Obituary / A Founder of the Israel Air Force

When ordered to bomb the Altalena, pilot Boris Senior considered the option of intentionally missing the target.

Boris Senior was born in Johannesburg into a Zionist family that had emmigrated from Lithuania. In World War II, he volunteered as a pilot in Great Britain's Royal Air Force. In October 1944, during a bombing run over Venice, his plane was hit, and he was forced to eject, but was rescued right under the nose of the Germans. However, his elation soon turned into deep agony when he learned that at nearly the same time his beloved older brother Leon, serving as a pilot with the Allies, had been killed in action.

After the war, he went to study in London, where he learned of the atrocities of the Holocaust. In his book "New Heavens," Senior wrote that his belief in God was shaken: "How could He have allowed the murder of a million and a half innocent children?" He decided to join Etzel (also known as the Irgun Tzvai Leumi, the pre-state underground militia, led by Menachem Begin), and even persuaded his friend Ezer Weizman, another former RAF pilot, to try to assassinate the reviled General Evelyn Barker, the commander of British forces in Palestine, who was responsible for sending the illegal immigrant ships back from the shores of Palestine, and for whippings and death sentences meted out to members of the undergrounds.

Senior took advantage of his civilian flights to fly (from France) an Etzel activist who was primed to carry out the mission, but the assassination plan never came to fruition.

Following the November 29, 1947 Partition Vote in the United Nations in favor of Jewish statehood, Senior immigrated to Israel and joined the handful of pilots of the Haganah's Air Service." He completed dangerous flights to cut-off Sodom and the isolated Etzion Bloc, and patrolled the water pipeline to the Negev, to ensure that saboteurs would not damage it.

In February 1948, he departed for South Africa, to arrange for the purchase of airplanes and to enlist pilots for the fledgling air force. On the eve of the declaration of statehood, Senior arrived in a Beechcraft Bonanza, a plane he flew to Israel in an adventure-filled journey through all of Africa, without radio contact and without navigational aids.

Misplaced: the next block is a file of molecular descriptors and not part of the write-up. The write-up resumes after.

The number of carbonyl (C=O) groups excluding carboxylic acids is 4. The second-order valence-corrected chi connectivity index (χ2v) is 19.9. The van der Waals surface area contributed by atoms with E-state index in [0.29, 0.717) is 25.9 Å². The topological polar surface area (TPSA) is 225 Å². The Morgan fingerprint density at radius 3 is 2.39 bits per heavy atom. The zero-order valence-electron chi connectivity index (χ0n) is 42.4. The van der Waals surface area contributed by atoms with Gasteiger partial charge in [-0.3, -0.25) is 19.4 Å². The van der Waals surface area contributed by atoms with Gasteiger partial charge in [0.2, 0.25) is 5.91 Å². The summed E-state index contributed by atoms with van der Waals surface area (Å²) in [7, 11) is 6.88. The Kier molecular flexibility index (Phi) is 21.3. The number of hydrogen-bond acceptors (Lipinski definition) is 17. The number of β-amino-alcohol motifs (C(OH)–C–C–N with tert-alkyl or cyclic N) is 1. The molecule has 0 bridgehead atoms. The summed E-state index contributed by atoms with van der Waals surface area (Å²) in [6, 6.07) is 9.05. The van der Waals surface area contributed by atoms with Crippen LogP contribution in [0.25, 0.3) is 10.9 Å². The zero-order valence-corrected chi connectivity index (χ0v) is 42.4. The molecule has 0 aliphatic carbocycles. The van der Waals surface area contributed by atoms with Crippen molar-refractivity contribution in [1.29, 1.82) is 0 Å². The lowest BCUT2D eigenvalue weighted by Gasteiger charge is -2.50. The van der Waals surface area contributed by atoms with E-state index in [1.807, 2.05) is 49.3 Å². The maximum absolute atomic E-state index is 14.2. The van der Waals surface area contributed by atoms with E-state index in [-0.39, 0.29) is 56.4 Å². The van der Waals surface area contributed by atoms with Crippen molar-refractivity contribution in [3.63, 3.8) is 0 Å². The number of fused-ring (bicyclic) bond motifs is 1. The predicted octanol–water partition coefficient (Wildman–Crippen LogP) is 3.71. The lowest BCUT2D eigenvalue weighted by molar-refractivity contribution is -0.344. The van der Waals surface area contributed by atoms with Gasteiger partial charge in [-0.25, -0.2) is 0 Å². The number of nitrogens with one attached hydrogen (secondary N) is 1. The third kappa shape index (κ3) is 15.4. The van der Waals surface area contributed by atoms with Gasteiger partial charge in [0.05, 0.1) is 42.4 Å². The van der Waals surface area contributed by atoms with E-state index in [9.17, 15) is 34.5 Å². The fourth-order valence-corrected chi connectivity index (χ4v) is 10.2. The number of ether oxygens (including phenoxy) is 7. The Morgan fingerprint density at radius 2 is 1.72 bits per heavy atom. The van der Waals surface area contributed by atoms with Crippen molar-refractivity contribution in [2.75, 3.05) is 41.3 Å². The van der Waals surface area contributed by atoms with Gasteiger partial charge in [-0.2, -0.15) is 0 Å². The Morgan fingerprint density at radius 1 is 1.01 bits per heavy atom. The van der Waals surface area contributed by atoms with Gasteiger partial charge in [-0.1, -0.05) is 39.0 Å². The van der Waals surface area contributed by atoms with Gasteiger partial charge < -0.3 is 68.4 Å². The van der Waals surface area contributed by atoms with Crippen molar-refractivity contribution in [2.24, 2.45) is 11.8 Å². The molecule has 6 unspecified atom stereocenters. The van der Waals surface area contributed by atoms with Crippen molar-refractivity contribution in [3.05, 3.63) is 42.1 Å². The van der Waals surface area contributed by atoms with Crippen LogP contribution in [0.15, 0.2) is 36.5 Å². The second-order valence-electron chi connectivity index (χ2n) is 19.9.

With the invasion by the Arab armies, when he was serving as commander of Sde Dov, the airfield just north of Tel Aviv, the fledgling army general staff ignored his objections and forced him to park the planes in well-arranged rows. When the Egyptian planes attacked the field, they easily hit the planes, including the Bonanza that he'd brought after much hard work. Senior spilled out his gall in an outburst in the presence of Prime Minister David Ben-Gurion, who had just then arrived for a visit, and when the Egyptian Spitfires returned, he pulled out his pistol and fired at them. He drew his pistol on one other occasion, when he was about to set out on an attack on Amman, in order to convince one of the Mahal (volunteers from abroad) pilots who was afraid to serve as his wing man in the second plane.

Senior was ordered to take off and bomb the Altalena, and was enraged: "I will never be capable of bombing my Jewish brethren." He even considered missing the target intentionally. Fortunately for him, he was relieved of the mission. In "Operation Velvetta," he flew a Spitfire from Czechoslovakia, had no choice but to carry out a forced landing in Rhodes, where he was arrested. Toward the end of the war, he shot down two Egyptian planes as part of Israel's first fighter squadron, and while intercepting his erstwhile RAF comrades who had penetrated Israeli air space from the Sinai Peninsula, he shot down a British plane.

When the war ended, Senior was appointed to organize the air defense system, and eventually left the army in 1952, as deputy commander of the Israel Air Force, with the rank of colonel. He began making films, set up a factory to manufacture photographic film and tried his hand at investments abroad.

About 10 years ago, he returned to his Lithuanian roots after gaining possession of a map of Naumiestis, his father's village, which was destroyed in the Holocaust. He served as Lithuania's honorary consul in Israel. With his first wife, Ruthi, he was the father of Lana and Tamar, and with his second wife, Batya - Ayelet, Tal and Leon. He lived in Kfar Shmaryahu throughout his life in Israel: when in 1948 he took off from nearby Herzliya Field, he fell in love with the serene spot and vowed to build his home there.